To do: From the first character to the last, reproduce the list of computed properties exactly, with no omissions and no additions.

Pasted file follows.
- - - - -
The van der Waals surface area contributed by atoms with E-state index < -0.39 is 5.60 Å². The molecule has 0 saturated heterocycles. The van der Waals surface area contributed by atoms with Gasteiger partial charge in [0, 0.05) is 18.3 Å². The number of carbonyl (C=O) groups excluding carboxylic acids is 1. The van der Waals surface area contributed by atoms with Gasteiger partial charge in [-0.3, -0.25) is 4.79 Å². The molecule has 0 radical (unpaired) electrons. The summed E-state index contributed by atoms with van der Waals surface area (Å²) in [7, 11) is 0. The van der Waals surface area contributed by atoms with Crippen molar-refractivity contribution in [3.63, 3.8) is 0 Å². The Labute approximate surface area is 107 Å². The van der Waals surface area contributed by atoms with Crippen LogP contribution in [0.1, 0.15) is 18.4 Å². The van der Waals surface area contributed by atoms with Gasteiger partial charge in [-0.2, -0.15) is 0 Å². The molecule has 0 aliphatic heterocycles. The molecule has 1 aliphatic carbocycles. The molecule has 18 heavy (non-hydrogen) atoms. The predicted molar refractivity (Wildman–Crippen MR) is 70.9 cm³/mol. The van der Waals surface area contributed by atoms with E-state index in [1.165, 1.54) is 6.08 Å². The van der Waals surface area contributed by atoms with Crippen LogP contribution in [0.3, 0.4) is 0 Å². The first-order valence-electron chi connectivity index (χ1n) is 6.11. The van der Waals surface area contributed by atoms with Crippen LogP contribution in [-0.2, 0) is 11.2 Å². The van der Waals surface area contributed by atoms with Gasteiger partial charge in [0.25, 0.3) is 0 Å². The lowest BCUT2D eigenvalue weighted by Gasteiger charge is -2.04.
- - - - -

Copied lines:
The van der Waals surface area contributed by atoms with E-state index < -0.39 is 5.60 Å². The molecule has 0 saturated heterocycles. The van der Waals surface area contributed by atoms with Gasteiger partial charge in [0, 0.05) is 18.3 Å². The number of carbonyl (C=O) groups excluding carboxylic acids is 1. The van der Waals surface area contributed by atoms with Gasteiger partial charge in [-0.3, -0.25) is 4.79 Å². The molecule has 0 radical (unpaired) electrons. The summed E-state index contributed by atoms with van der Waals surface area (Å²) in [7, 11) is 0. The van der Waals surface area contributed by atoms with Crippen molar-refractivity contribution in [3.63, 3.8) is 0 Å². The Labute approximate surface area is 107 Å². The van der Waals surface area contributed by atoms with Crippen LogP contribution in [0.1, 0.15) is 18.4 Å². The van der Waals surface area contributed by atoms with Gasteiger partial charge in [-0.2, -0.15) is 0 Å². The molecule has 0 aliphatic heterocycles. The molecule has 1 aliphatic carbocycles. The molecule has 18 heavy (non-hydrogen) atoms. The predicted molar refractivity (Wildman–Crippen MR) is 70.9 cm³/mol. The van der Waals surface area contributed by atoms with E-state index in [1.165, 1.54) is 6.08 Å². The van der Waals surface area contributed by atoms with Crippen LogP contribution in [0.3, 0.4) is 0 Å². The first-order valence-electron chi connectivity index (χ1n) is 6.11. The van der Waals surface area contributed by atoms with Crippen LogP contribution in [-0.2, 0) is 11.2 Å². The van der Waals surface area contributed by atoms with Gasteiger partial charge in [0.25, 0.3) is 0 Å². The lowest BCUT2D eigenvalue weighted by Gasteiger charge is -2.04.